I have always loved Christmas. I remember one magical Christmas Eve walking with my older brother, Jim, through the deep snow to serve at midnight mass. It was my debut. I was so excited! I can still hear the distant church bells as we scrunched for a long way through the thick snow. All around, the silence of the night, the piercing chill wind, the distant lights surrounded us. After mass, we met our family and friends, wishing one to the other a wonderful Christmas.
I was not disinterested by presents but, for me, the lasting beauty of Christmas has always been the way in which it transforms people’s lives and creates a deep sense of mutual affection and love. Even today I get that lovely warm feeling when I see my grandchildren’s eyes light up with wonder at all things tinselly and sparkly. It makes the world a better place.
For me, it is a time of deep nostalgia too because most of the people who inhabited those places when I was a child and, indeed, most of the places themselves, are long since gone. It still manages to stir something of profound meaning and deep gratitude in my heart.
One particular Christmas Carol never fails to bring a tear to my eye. Consequently, I went to the piano and recorded it as a way of expressing my warmest Christmas wishes to each and every one of you. Now, which Carol could it be?
Thanks very much Anne for your guest article. Lovely to hear about your choir days and about your and Tony’s favourite Carols xx❤️
I came to the conclusion a long time ago that “home” is not a physical place. Rather, “home” is a state of being – a felt sense of love and belonging. It resides internally, a part of my own personal “inscape”. In other words “Home is where my Heart is”.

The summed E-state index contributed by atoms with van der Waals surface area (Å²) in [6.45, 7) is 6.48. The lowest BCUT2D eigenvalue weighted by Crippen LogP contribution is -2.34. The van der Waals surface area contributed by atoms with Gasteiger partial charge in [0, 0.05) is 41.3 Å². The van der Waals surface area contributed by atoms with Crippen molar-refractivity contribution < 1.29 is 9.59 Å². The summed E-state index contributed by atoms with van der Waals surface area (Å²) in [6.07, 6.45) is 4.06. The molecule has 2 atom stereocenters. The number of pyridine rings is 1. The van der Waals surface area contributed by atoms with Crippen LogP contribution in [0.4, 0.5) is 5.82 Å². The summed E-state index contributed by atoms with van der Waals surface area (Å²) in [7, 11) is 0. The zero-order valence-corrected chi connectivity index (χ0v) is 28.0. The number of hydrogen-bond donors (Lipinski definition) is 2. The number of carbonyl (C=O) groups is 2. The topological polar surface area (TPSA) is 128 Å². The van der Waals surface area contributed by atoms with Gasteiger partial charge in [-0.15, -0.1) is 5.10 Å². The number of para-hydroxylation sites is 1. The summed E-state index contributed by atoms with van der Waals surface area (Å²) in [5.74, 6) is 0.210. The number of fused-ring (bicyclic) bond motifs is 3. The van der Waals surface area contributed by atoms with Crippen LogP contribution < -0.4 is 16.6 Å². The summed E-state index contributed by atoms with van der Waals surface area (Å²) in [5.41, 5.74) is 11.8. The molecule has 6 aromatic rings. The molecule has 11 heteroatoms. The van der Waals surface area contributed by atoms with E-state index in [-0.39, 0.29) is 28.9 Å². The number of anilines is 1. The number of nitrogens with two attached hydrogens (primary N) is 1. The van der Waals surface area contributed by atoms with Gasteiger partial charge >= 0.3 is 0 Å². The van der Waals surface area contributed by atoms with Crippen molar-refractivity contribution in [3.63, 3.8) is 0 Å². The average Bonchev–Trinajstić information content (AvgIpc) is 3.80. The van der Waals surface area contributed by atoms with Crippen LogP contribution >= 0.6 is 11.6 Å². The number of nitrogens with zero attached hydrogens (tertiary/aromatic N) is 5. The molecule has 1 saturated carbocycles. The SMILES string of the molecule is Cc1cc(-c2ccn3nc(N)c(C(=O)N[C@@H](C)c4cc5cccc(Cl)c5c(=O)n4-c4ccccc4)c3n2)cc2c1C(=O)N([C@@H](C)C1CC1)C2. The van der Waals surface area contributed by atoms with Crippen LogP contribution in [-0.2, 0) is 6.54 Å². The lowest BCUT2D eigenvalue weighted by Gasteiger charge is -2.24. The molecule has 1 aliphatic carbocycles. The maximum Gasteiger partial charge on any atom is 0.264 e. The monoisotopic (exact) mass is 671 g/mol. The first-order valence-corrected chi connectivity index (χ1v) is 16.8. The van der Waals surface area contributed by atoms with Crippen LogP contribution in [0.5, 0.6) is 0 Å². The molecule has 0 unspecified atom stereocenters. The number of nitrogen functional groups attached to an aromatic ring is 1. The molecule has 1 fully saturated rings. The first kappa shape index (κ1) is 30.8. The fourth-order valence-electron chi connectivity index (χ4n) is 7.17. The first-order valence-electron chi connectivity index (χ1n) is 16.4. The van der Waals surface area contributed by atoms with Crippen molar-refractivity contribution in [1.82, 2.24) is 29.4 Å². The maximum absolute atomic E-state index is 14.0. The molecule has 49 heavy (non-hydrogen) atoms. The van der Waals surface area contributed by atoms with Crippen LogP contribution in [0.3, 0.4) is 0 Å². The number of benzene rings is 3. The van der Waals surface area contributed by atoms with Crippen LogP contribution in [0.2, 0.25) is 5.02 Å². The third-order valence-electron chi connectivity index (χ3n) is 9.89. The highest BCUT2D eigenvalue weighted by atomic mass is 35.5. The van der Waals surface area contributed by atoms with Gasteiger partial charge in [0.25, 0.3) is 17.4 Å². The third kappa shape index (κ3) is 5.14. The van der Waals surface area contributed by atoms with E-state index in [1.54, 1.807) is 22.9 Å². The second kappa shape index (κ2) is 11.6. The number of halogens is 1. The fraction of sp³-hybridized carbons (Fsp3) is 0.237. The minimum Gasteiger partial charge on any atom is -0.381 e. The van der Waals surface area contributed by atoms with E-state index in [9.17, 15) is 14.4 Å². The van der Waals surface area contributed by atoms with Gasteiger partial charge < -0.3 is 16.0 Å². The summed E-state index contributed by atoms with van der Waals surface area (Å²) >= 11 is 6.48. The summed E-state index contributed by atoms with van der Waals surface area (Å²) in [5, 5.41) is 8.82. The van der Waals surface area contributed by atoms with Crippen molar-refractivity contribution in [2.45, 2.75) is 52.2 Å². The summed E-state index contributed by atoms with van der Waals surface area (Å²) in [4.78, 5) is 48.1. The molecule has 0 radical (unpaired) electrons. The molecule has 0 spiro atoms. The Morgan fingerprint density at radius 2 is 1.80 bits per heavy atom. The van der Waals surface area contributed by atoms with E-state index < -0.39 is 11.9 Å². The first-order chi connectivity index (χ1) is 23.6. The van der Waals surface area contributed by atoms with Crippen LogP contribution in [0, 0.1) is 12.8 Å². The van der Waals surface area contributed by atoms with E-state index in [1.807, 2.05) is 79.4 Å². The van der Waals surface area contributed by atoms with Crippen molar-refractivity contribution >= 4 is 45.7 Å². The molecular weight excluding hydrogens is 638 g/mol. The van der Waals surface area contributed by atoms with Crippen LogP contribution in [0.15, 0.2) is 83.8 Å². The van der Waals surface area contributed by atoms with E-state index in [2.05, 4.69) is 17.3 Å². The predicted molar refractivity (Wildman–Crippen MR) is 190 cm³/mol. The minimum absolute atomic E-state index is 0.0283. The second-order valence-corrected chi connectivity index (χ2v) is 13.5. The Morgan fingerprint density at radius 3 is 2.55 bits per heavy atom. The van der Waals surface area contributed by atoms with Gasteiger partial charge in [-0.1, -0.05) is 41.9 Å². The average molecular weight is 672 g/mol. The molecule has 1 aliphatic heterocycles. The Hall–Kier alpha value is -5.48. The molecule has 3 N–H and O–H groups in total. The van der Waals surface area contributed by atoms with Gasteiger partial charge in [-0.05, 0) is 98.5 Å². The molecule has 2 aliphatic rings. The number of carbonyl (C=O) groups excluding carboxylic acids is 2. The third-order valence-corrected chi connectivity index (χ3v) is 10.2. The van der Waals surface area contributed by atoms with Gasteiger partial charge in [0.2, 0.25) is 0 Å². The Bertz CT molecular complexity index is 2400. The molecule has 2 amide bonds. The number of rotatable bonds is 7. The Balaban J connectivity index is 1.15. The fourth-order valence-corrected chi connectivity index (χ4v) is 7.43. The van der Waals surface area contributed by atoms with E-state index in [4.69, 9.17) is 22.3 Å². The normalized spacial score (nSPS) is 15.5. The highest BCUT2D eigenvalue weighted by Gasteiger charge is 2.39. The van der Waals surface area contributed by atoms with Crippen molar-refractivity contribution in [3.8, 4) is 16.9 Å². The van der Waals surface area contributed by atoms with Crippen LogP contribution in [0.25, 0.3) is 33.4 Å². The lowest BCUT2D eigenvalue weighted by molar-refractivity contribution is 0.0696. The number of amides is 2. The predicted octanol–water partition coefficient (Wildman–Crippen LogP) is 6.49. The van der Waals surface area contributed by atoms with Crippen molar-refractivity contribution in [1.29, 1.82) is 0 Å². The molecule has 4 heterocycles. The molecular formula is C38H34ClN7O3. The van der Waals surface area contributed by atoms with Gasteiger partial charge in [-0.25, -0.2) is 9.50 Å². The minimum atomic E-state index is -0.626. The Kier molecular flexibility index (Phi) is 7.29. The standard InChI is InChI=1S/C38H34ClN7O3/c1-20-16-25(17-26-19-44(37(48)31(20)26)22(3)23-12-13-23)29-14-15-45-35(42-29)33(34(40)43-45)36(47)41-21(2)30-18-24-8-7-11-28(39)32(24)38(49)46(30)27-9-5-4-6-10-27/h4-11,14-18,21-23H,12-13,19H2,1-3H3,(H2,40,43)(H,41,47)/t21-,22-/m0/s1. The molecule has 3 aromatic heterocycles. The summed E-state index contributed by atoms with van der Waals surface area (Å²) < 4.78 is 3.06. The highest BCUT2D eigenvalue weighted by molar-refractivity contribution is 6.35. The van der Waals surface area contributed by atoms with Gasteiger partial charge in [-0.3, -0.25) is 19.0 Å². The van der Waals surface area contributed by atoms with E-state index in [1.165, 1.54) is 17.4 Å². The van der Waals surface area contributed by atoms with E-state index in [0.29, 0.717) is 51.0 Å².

The music I have selected below forms part of this “inscape”, this sense of home in all its guises.
“Home” is a pretty little melody and is essentially my “English home“.
“Nostalgia” represents my feelings of longing for Scotland.
“Irish Hero” is dedicated to all those Irish Scots who have contributed so much to Scotland’s way of life.
Finally, “Irish Dances” recalls memories of a happy childhood with my family where Irish and Scottish music (plus a wee bit of Sinatra and Tchaikovsky) cohabited sweetly in my heart. Enjoy!
I was born in Glasgow. Most of my forebears, however, were Irish immigrants who had come to Scotland due to the potato famines.
I am proud to be Irish-Scots. The Irish worked in the mines, steelworks and factories in the late 19th and 20th centuries and, despite considerable poverty and hardship, contributed greatly to the economic, cultural and social expansion of Scotland.
As children growing up in the mid-20th century, my siblings and I were exposed to both Scottish and Irish traditions in music, art and literature. This rich Celtic heritage is one I have come to value more and more as I grow older.
I have lived in England most of my adult life but still feel that sense of home which is Glasgow. Indeed, I often experience a strong sense of nostalgia when I recall my life and my family in Scotland.
However, I have strong roots in England too. All my children are Anglo-French (Michèle was French) and all my grandchildren are English-born. I feel at home here in England and have developed a close affinity with its people and culture. So where is home?
John sharing a piano moment with his cousin, Michelle. Note his sisters’ Irish dancing cups on the piano and the ‘Sacred Heart’ picture which was a feature of many Scottish and Irish Catholic homes.